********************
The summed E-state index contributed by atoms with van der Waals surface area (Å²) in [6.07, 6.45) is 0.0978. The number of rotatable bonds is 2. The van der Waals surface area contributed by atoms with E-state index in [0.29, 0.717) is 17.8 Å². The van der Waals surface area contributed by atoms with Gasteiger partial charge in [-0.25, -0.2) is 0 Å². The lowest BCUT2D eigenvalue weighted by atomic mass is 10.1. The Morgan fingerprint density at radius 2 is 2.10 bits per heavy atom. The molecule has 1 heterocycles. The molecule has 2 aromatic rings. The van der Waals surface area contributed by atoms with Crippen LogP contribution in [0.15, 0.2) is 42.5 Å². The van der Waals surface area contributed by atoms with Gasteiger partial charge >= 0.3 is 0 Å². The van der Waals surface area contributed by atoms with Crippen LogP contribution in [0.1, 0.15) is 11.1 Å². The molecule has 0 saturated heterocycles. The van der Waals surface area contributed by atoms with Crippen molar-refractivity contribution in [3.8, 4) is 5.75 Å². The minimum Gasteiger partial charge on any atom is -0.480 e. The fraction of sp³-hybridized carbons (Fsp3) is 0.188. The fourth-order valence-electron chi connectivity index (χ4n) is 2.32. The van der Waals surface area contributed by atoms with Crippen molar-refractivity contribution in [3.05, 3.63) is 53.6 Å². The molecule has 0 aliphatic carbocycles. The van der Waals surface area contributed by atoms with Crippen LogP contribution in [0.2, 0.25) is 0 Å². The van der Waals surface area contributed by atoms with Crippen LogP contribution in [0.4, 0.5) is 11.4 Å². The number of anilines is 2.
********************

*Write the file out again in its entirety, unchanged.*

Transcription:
The summed E-state index contributed by atoms with van der Waals surface area (Å²) in [6.07, 6.45) is 0.0978. The number of rotatable bonds is 2. The van der Waals surface area contributed by atoms with E-state index in [0.29, 0.717) is 17.8 Å². The van der Waals surface area contributed by atoms with Gasteiger partial charge in [-0.25, -0.2) is 0 Å². The lowest BCUT2D eigenvalue weighted by atomic mass is 10.1. The Morgan fingerprint density at radius 2 is 2.10 bits per heavy atom. The molecule has 1 heterocycles. The molecule has 2 aromatic rings. The van der Waals surface area contributed by atoms with Crippen LogP contribution in [0.15, 0.2) is 42.5 Å². The van der Waals surface area contributed by atoms with Gasteiger partial charge >= 0.3 is 0 Å². The van der Waals surface area contributed by atoms with Crippen LogP contribution in [0.1, 0.15) is 11.1 Å². The molecule has 0 saturated heterocycles. The van der Waals surface area contributed by atoms with Crippen molar-refractivity contribution in [3.8, 4) is 5.75 Å². The minimum Gasteiger partial charge on any atom is -0.480 e. The fraction of sp³-hybridized carbons (Fsp3) is 0.188. The fourth-order valence-electron chi connectivity index (χ4n) is 2.32. The van der Waals surface area contributed by atoms with Crippen molar-refractivity contribution in [3.05, 3.63) is 53.6 Å². The molecule has 0 aliphatic carbocycles. The van der Waals surface area contributed by atoms with Crippen LogP contribution in [0.2, 0.25) is 0 Å². The van der Waals surface area contributed by atoms with Crippen LogP contribution in [0.4, 0.5) is 11.4 Å². The number of anilines is 2.